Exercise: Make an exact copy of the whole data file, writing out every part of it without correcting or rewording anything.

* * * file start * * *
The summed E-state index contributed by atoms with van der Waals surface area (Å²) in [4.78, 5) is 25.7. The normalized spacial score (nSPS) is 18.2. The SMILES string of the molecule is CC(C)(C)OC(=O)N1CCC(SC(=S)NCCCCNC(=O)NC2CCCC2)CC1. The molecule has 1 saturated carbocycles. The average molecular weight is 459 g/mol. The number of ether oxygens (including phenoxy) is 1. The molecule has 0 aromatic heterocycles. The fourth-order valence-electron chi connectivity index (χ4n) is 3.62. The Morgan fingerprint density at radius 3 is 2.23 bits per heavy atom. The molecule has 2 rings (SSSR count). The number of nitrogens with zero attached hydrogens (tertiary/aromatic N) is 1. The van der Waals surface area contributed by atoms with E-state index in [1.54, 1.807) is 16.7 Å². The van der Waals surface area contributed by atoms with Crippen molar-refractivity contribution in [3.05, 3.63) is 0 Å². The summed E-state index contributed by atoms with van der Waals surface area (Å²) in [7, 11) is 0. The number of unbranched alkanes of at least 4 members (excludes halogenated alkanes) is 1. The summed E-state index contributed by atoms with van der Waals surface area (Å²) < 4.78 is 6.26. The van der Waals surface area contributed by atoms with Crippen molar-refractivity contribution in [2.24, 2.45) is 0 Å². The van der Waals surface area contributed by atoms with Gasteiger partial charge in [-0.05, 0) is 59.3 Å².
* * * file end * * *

The summed E-state index contributed by atoms with van der Waals surface area (Å²) in [4.78, 5) is 25.7. The normalized spacial score (nSPS) is 18.2. The SMILES string of the molecule is CC(C)(C)OC(=O)N1CCC(SC(=S)NCCCCNC(=O)NC2CCCC2)CC1. The molecule has 1 saturated carbocycles. The average molecular weight is 459 g/mol. The number of ether oxygens (including phenoxy) is 1. The molecule has 0 aromatic heterocycles. The fourth-order valence-electron chi connectivity index (χ4n) is 3.62. The Morgan fingerprint density at radius 3 is 2.23 bits per heavy atom. The molecule has 2 rings (SSSR count). The number of nitrogens with zero attached hydrogens (tertiary/aromatic N) is 1. The van der Waals surface area contributed by atoms with E-state index in [1.54, 1.807) is 16.7 Å². The van der Waals surface area contributed by atoms with Crippen molar-refractivity contribution in [3.05, 3.63) is 0 Å². The summed E-state index contributed by atoms with van der Waals surface area (Å²) in [7, 11) is 0. The number of unbranched alkanes of at least 4 members (excludes halogenated alkanes) is 1. The summed E-state index contributed by atoms with van der Waals surface area (Å²) < 4.78 is 6.26. The van der Waals surface area contributed by atoms with Crippen molar-refractivity contribution in [2.24, 2.45) is 0 Å². The van der Waals surface area contributed by atoms with Gasteiger partial charge in [-0.05, 0) is 59.3 Å².